Diets were offered from the start of the trial until calving and formulated to meet requirements for energy, protein, macrominerals, Se, I and vitamins, said the authors.

Calf performance  

The study, said Zinpro, showed that by supplementing the gestating cow with 7 g per day of trace minerals, in an organic complexed source form, during the last trimester, producers could improve overall calf growth and health while also realizing improvements in calf performance through to finishing.

“Results from this experiment are novel and suggest that supplementing late-gestating beef cows with an organic complexed source of Co, Cu, Zn, and Mn instead of no supplementation may be an alternative to optimize offspring productivity in beef production systems.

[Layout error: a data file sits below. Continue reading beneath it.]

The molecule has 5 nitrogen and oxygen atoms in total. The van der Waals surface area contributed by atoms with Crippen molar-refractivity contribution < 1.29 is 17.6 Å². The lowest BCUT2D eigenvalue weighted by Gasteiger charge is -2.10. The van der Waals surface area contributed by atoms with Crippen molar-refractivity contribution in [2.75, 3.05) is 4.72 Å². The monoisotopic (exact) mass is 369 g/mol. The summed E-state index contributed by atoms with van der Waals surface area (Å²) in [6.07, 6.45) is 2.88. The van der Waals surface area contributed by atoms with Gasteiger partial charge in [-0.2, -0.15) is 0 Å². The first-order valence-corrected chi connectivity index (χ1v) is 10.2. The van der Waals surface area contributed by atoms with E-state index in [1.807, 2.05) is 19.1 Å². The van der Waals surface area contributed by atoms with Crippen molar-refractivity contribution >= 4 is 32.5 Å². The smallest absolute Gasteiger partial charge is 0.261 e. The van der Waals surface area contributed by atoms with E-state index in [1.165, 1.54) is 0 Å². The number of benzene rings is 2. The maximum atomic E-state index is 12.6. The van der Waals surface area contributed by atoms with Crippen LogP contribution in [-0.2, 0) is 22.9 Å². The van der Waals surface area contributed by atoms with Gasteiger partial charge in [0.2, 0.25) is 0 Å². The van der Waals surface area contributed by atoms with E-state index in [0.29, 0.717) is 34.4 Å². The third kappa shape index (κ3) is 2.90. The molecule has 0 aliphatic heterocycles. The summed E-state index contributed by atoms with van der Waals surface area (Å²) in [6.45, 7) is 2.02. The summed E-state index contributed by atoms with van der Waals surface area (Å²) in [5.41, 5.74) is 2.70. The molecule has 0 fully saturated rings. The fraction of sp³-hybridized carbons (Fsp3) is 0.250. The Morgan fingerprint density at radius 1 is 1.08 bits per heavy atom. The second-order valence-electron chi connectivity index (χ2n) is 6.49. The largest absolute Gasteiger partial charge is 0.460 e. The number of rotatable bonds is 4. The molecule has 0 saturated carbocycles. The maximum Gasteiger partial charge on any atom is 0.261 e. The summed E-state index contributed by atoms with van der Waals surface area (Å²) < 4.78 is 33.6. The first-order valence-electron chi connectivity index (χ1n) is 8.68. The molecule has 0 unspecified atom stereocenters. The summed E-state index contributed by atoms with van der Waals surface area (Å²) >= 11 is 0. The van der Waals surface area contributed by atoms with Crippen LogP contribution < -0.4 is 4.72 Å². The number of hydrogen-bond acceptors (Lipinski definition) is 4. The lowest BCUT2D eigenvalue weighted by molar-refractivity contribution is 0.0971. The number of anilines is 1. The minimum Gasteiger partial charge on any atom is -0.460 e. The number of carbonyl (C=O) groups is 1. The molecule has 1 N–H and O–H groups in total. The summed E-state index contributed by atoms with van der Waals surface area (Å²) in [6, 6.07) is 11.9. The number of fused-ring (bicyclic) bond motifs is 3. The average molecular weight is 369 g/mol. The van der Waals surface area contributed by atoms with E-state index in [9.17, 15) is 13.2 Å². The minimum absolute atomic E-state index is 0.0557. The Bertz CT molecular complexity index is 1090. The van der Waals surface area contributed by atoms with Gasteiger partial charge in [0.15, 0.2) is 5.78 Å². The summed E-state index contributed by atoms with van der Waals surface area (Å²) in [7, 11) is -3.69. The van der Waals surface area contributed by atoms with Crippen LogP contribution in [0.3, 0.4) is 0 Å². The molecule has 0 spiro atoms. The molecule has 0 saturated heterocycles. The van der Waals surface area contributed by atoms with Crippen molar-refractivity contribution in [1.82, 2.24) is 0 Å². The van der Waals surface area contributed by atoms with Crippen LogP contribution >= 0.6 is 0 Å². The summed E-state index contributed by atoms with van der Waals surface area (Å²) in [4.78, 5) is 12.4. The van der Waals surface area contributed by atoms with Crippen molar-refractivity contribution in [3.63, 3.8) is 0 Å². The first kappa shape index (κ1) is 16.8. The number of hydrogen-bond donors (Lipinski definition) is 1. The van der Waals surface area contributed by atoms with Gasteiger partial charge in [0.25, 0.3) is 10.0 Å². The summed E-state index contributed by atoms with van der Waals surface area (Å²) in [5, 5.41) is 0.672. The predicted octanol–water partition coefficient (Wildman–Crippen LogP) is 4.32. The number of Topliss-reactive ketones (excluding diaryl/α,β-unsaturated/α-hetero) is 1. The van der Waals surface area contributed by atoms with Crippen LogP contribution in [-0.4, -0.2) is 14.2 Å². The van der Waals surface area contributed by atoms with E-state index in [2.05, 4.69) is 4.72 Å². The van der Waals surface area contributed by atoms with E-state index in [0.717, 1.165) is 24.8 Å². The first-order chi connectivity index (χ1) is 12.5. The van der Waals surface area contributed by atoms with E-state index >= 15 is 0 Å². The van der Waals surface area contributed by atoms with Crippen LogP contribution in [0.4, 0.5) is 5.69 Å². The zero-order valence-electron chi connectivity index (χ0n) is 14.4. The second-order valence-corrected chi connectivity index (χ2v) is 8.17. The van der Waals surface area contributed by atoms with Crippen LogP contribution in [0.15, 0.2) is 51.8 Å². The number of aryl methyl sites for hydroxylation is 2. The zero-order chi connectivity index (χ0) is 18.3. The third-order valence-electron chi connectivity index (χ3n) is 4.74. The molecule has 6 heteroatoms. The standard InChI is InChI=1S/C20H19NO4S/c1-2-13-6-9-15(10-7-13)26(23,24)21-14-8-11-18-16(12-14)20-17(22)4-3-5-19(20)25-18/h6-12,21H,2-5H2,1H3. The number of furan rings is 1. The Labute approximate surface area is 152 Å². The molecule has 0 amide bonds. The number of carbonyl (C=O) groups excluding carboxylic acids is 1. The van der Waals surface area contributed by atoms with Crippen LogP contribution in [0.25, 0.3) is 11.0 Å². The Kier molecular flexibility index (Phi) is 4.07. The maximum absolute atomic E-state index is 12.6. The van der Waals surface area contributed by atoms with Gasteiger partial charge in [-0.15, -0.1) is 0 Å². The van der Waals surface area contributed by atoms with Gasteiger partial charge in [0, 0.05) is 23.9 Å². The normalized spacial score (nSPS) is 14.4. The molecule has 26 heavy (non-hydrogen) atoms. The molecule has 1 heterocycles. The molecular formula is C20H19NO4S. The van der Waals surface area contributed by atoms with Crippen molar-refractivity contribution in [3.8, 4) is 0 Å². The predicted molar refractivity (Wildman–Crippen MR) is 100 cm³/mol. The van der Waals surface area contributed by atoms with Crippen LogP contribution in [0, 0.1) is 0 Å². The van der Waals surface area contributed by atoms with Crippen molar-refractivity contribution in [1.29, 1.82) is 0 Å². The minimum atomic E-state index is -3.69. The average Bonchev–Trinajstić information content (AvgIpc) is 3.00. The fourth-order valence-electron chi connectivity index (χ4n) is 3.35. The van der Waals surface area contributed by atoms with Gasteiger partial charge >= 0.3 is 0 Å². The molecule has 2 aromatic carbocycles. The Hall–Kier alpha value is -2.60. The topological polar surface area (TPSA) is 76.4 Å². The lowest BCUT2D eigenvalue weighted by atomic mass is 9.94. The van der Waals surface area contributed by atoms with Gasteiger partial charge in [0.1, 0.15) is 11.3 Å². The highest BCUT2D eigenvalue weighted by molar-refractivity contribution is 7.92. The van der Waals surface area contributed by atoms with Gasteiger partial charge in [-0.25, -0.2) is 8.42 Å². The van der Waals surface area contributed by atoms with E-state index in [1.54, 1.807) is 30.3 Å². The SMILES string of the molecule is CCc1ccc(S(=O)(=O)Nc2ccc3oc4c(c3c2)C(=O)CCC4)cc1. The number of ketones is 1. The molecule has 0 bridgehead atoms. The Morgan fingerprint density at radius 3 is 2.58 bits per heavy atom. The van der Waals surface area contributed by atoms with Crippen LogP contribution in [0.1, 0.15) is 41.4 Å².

“The physiological mechanism underlying these effects, including the role of each specific trace mineral supplemented herein on fetal development and programming, still requires investigation,”​ concluded the researchers.

Antibiotic reduction

Ward said that trial showed the lasting impact of organic trace minerals during gestation on calves in the form of improved immunity and greater weaning weight and carcass weight.

“One key factor drawn out by the study is that veterinary treatment costs are reduced by having healthier calves. The research team found that, in the growing lot, calves from the AAC cows had reduced incidence of bovine respiratory disease compared with CON and INR cohorts,”​ he added.

One of Zinpro's key goals is finding a way to support industry as it looks to reduce its reliance on antibiotics: "Having healthier animals at the outset will help," ​he said. 

Source:Journal of Animal Science

Published online ahead of print:​ doi:10.2527/jas2015-0036 

Title: Effects of organic or inorganic cobalt, copper, manganese, and zinc supplementation to late-gestating beef cows on productive and physiological responses of the offspring

Authors: RS Marques, RF Cooke, MC Rodrigues, BI Cappellozza, RR Mills, CK Larson, P Moriel, DW Bohnert